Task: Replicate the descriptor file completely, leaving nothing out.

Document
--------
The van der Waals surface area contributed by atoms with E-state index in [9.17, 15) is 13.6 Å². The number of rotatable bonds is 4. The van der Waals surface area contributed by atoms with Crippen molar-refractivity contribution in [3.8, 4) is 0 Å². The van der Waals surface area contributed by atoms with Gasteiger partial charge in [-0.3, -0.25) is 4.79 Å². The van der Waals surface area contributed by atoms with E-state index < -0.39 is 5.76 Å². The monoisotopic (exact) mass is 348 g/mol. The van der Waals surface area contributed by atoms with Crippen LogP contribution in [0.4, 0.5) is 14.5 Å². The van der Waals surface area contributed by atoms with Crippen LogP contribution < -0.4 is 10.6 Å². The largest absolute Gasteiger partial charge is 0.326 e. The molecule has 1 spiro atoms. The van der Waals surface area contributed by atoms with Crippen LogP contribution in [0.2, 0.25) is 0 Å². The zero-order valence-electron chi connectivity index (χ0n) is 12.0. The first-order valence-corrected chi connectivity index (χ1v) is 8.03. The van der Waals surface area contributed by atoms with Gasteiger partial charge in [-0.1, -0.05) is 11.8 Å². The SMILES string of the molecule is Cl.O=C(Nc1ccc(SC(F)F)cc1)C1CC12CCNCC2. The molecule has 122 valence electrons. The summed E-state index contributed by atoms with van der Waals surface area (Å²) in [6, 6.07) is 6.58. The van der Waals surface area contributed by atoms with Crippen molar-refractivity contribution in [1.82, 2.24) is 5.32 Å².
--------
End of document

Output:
The van der Waals surface area contributed by atoms with E-state index in [9.17, 15) is 13.6 Å². The number of rotatable bonds is 4. The van der Waals surface area contributed by atoms with Crippen molar-refractivity contribution in [3.8, 4) is 0 Å². The van der Waals surface area contributed by atoms with Gasteiger partial charge in [-0.3, -0.25) is 4.79 Å². The van der Waals surface area contributed by atoms with E-state index < -0.39 is 5.76 Å². The monoisotopic (exact) mass is 348 g/mol. The van der Waals surface area contributed by atoms with Crippen LogP contribution in [0.4, 0.5) is 14.5 Å². The van der Waals surface area contributed by atoms with Crippen LogP contribution < -0.4 is 10.6 Å². The largest absolute Gasteiger partial charge is 0.326 e. The molecule has 1 spiro atoms. The van der Waals surface area contributed by atoms with Crippen LogP contribution in [0.2, 0.25) is 0 Å². The zero-order valence-electron chi connectivity index (χ0n) is 12.0. The first-order valence-corrected chi connectivity index (χ1v) is 8.03. The van der Waals surface area contributed by atoms with Gasteiger partial charge in [-0.1, -0.05) is 11.8 Å². The SMILES string of the molecule is Cl.O=C(Nc1ccc(SC(F)F)cc1)C1CC12CCNCC2. The molecule has 122 valence electrons. The summed E-state index contributed by atoms with van der Waals surface area (Å²) in [6, 6.07) is 6.58. The van der Waals surface area contributed by atoms with Crippen molar-refractivity contribution in [1.82, 2.24) is 5.32 Å².